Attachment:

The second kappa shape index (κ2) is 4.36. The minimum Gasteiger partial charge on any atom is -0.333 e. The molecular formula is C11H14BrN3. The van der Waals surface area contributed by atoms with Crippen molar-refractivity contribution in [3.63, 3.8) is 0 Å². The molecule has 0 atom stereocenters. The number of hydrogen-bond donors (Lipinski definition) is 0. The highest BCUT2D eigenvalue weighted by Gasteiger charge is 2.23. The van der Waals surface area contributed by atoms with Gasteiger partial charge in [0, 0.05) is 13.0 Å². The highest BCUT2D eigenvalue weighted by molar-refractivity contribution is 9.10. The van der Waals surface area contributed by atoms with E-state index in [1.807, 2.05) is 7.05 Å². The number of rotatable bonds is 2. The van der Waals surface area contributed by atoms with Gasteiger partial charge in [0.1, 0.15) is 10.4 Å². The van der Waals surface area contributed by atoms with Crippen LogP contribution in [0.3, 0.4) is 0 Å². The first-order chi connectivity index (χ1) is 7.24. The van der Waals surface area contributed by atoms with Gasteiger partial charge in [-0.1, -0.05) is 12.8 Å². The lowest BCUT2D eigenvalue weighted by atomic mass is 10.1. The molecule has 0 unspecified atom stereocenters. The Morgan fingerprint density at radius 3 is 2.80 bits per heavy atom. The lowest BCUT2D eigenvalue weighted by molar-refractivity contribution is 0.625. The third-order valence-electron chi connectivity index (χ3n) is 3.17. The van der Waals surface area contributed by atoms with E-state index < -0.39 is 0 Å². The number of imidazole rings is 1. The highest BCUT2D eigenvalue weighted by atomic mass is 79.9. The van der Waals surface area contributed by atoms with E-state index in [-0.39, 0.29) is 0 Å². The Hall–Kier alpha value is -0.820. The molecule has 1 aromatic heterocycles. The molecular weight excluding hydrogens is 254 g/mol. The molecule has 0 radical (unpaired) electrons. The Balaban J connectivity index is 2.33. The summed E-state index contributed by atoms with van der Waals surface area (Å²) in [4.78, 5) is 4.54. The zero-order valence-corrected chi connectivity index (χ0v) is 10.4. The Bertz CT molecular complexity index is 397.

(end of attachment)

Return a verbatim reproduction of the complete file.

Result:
The second kappa shape index (κ2) is 4.36. The minimum Gasteiger partial charge on any atom is -0.333 e. The molecular formula is C11H14BrN3. The van der Waals surface area contributed by atoms with Crippen molar-refractivity contribution in [3.63, 3.8) is 0 Å². The molecule has 0 atom stereocenters. The number of hydrogen-bond donors (Lipinski definition) is 0. The highest BCUT2D eigenvalue weighted by Gasteiger charge is 2.23. The van der Waals surface area contributed by atoms with Gasteiger partial charge in [0, 0.05) is 13.0 Å². The highest BCUT2D eigenvalue weighted by molar-refractivity contribution is 9.10. The van der Waals surface area contributed by atoms with E-state index in [1.807, 2.05) is 7.05 Å². The number of rotatable bonds is 2. The van der Waals surface area contributed by atoms with Gasteiger partial charge in [0.1, 0.15) is 10.4 Å². The van der Waals surface area contributed by atoms with Crippen LogP contribution in [0.3, 0.4) is 0 Å². The first-order chi connectivity index (χ1) is 7.24. The van der Waals surface area contributed by atoms with Gasteiger partial charge in [-0.1, -0.05) is 12.8 Å². The lowest BCUT2D eigenvalue weighted by atomic mass is 10.1. The molecule has 0 unspecified atom stereocenters. The Morgan fingerprint density at radius 3 is 2.80 bits per heavy atom. The lowest BCUT2D eigenvalue weighted by molar-refractivity contribution is 0.625. The third-order valence-electron chi connectivity index (χ3n) is 3.17. The van der Waals surface area contributed by atoms with E-state index < -0.39 is 0 Å². The number of imidazole rings is 1. The highest BCUT2D eigenvalue weighted by atomic mass is 79.9. The van der Waals surface area contributed by atoms with E-state index in [-0.39, 0.29) is 0 Å². The Hall–Kier alpha value is -0.820. The molecule has 1 aromatic heterocycles. The molecular weight excluding hydrogens is 254 g/mol. The molecule has 0 radical (unpaired) electrons. The Balaban J connectivity index is 2.33. The summed E-state index contributed by atoms with van der Waals surface area (Å²) in [4.78, 5) is 4.54. The zero-order valence-corrected chi connectivity index (χ0v) is 10.4. The Bertz CT molecular complexity index is 397.